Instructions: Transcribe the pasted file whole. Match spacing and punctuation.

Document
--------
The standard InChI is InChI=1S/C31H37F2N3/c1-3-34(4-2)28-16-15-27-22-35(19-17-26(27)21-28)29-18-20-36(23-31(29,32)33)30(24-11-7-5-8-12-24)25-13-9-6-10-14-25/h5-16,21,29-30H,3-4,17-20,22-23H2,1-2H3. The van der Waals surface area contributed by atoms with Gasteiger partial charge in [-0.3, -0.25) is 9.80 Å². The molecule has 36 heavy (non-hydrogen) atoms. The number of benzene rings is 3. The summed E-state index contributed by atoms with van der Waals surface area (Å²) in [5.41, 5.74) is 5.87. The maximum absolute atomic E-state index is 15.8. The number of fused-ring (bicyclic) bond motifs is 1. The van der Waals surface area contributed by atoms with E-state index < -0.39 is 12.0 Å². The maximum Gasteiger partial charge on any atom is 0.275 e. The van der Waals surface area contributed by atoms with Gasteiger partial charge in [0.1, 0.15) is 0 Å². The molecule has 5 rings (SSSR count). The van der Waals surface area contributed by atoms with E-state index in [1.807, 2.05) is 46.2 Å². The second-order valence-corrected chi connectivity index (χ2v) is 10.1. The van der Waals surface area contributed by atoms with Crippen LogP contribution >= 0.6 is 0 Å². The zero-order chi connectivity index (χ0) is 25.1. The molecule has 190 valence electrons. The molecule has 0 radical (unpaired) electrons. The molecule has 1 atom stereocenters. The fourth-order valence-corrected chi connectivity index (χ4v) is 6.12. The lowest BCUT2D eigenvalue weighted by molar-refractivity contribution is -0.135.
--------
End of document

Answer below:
The standard InChI is InChI=1S/C31H37F2N3/c1-3-34(4-2)28-16-15-27-22-35(19-17-26(27)21-28)29-18-20-36(23-31(29,32)33)30(24-11-7-5-8-12-24)25-13-9-6-10-14-25/h5-16,21,29-30H,3-4,17-20,22-23H2,1-2H3. The van der Waals surface area contributed by atoms with Gasteiger partial charge in [-0.3, -0.25) is 9.80 Å². The molecule has 36 heavy (non-hydrogen) atoms. The number of benzene rings is 3. The summed E-state index contributed by atoms with van der Waals surface area (Å²) in [5.41, 5.74) is 5.87. The maximum absolute atomic E-state index is 15.8. The number of fused-ring (bicyclic) bond motifs is 1. The van der Waals surface area contributed by atoms with E-state index < -0.39 is 12.0 Å². The maximum Gasteiger partial charge on any atom is 0.275 e. The van der Waals surface area contributed by atoms with Gasteiger partial charge in [0.1, 0.15) is 0 Å². The molecule has 5 rings (SSSR count). The van der Waals surface area contributed by atoms with E-state index in [1.807, 2.05) is 46.2 Å². The second-order valence-corrected chi connectivity index (χ2v) is 10.1. The van der Waals surface area contributed by atoms with Crippen LogP contribution >= 0.6 is 0 Å². The zero-order chi connectivity index (χ0) is 25.1. The molecule has 190 valence electrons. The molecule has 0 radical (unpaired) electrons. The molecule has 1 atom stereocenters. The fourth-order valence-corrected chi connectivity index (χ4v) is 6.12. The lowest BCUT2D eigenvalue weighted by molar-refractivity contribution is -0.135.